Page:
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DHCP Snooping

September 4th, 2017 in SWITCH 300-115 Go to comments

Quick review of DHCP Spoofing:

DHCP_Spoofing_Attack.jpg

DHCP spoofing is a type of attack in that the attacker listens for DHCP Requests from clients and answers them with fake DHCP Response before the authorized DHCP Response comes to the clients. The fake DHCP Response often gives its IP address as the client default gateway -> all the traffic sent from the client will go through the attacker computer, the attacker becomes a “man-in-the-middle”.

The attacker can have some ways to make sure its fake DHCP Response arrives first. In fact, if the attacker is “closer” than the DHCP Server then he doesn’t need to do anything. Or he can DoS the DHCP Server so that it can’t send the DHCP Response.

DHCP snooping can prevent DHCP spoofing attacks. DHCP snooping is a Cisco Catalyst feature that determines which switch ports can respond to DHCP requests. Ports are identified as trusted and untrusted.

DHCP_Spoofing_Attack_Trust_Untrust_Ports.jpg

Only ports that connect to an authorized DHCP server are trusted, and allowed to send all types of DHCP messages. All other ports on the switch are untrusted and can send only DHCP requests. If a DHCP response is seen on an untrusted port, the port is shut down.

Question 1

Explanation

To retain the bindings across switch reloads, you must use the DHCP snooping database agent. Without this agent, the bindings established by DHCP snooping are lost upon switch reload. Connectivity is lost as well.

Reference: http://www.cisco.com/c/en/us/td/docs/switches/lan/catalyst4500/12-2/25ew/configuration/guide/conf/dhcp.html#wp1090370

Question 2

Explanation

Static DHCP snooping binding defines a mapping between a fixed IP address and the client’s MAC address. Each entry in the DHCP snooping binding database includes the MAC address of the host, the leased IP address, the lease time, the binding type, and the VLAN number and interface information associated with the host. This is how to configure a static DHCP snooping binding entry:

Switch#ip dhcp snooping binding mac-address vlan vlan-id ip-address interface interface expiry seconds

Question 3

Explanation

IP Source Guard provides source IP address filtering on a Layer 2 port to prevent a malicious host from impersonating a legitimate host by assuming the legitimate host’s IP address. The feature uses dynamic DHCP snooping and static IP source binding to match IP addresses to hosts on untrusted Layer 2 access ports.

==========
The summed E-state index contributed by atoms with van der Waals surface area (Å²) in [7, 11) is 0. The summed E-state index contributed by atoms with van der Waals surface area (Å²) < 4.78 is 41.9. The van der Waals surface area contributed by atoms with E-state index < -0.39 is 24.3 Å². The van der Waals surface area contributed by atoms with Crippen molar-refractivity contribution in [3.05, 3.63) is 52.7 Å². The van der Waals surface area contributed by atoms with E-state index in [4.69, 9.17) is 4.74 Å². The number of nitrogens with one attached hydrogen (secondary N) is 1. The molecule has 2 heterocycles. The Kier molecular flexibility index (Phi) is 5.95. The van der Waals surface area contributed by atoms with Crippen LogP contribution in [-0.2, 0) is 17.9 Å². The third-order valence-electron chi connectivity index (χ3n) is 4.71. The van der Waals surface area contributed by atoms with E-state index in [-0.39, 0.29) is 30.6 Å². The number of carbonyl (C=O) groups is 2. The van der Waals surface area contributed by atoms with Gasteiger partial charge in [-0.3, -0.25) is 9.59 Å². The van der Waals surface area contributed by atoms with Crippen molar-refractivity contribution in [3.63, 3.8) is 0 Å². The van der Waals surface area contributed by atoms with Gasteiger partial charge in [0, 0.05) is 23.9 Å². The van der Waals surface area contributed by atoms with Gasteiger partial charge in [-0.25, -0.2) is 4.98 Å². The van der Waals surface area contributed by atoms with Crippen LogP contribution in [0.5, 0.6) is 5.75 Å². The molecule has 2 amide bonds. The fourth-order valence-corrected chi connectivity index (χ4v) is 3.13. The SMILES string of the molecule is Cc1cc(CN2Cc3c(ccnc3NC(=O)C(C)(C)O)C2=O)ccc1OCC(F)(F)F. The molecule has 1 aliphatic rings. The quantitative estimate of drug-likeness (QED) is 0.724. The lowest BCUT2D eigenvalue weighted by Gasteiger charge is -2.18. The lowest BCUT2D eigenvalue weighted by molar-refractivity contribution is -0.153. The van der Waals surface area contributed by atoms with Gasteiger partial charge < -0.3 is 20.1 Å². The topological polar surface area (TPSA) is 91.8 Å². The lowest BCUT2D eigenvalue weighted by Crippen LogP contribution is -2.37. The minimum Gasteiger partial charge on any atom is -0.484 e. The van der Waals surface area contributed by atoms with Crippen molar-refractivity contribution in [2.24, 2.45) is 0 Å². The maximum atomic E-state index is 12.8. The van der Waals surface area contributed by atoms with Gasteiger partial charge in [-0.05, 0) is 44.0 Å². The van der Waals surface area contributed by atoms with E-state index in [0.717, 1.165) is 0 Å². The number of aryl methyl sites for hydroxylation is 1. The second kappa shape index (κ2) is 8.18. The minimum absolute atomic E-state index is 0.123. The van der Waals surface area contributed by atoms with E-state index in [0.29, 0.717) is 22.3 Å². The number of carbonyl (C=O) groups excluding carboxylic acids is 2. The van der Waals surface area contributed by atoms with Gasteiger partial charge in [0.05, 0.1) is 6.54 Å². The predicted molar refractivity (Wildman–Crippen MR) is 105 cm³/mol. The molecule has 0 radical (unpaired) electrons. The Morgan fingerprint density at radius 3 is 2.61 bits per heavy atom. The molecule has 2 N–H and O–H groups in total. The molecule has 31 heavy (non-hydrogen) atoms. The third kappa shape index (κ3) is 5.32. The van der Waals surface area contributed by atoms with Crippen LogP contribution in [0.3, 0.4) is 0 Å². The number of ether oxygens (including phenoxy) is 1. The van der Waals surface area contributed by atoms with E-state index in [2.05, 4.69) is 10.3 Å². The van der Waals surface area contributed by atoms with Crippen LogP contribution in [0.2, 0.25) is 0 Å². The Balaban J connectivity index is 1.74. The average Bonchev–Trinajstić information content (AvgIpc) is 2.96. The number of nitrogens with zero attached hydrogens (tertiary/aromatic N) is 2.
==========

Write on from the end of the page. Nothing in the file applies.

Initially, all IP traffic on the protected port is blocked except for DHCP packets. After a client receives an IP address from the DHCP server, or after static IP source binding is configured by the administrator, all traffic with that IP source address is permitted from that client. Traffic from other hosts is denied. This filtering limits a host’s ability to attack the network by claiming a neighbor host’s IP address.

Therefore if the switch receives a packet that does not match any entries found in the DHCP binding database, that packet is assumed to be spoofed and will be discarded.

Reference: http://www.cisco.com/c/en/us/td/docs/switches/lan/catalyst6500/ios/12-2SX/configuration/guide/book/ipsrcgrd.html

Question 4

Explanation

The command “ip verify source port-security” enables IP source guard with source IP and MAC address filtering. When using this command, there are two caveats:
+ The DHCP server must support option 82, or the client is not assigned an IP address.
+ The MAC address in the DHCP packet is not learned as a secure address. The MAC address of the DHCP client is learned as a secure address only when the switch receives non-DHCP data traffic.

Reference: http://www.cisco.com/c/en/us/td/docs/switches/lan/catalyst2960/software/release/12-2_53_se/configuration/guide/2960scg/swdhcp82.html

Question 5

Explanation

The following restrictions apply to IP source guard:
+ Supported only on ingress Layer 2 ports (including access and trunk ports)
+ Supported only in hardware; not applied to any traffic that is processed in software.
+ Does not support filtering of traffic based on MAC address.
+ Is not supported on private VLANs.

Reference: http://www.cisco.com/c/en/us/td/docs/switches/lan/catalyst6500/ios/12-2SY/configuration/guide/sy_swcg/ip_source_guard.pdf

Question 6

Explanation

The DHCP snooping binding database contains information about untrusted hosts with leased IP addresses. Each entry in the DHCP snooping binding database includes the MAC address of the host, the leased IP address, the lease time, the binding type, the VLAN number and interface information associated with the host.

Question 7

Explanation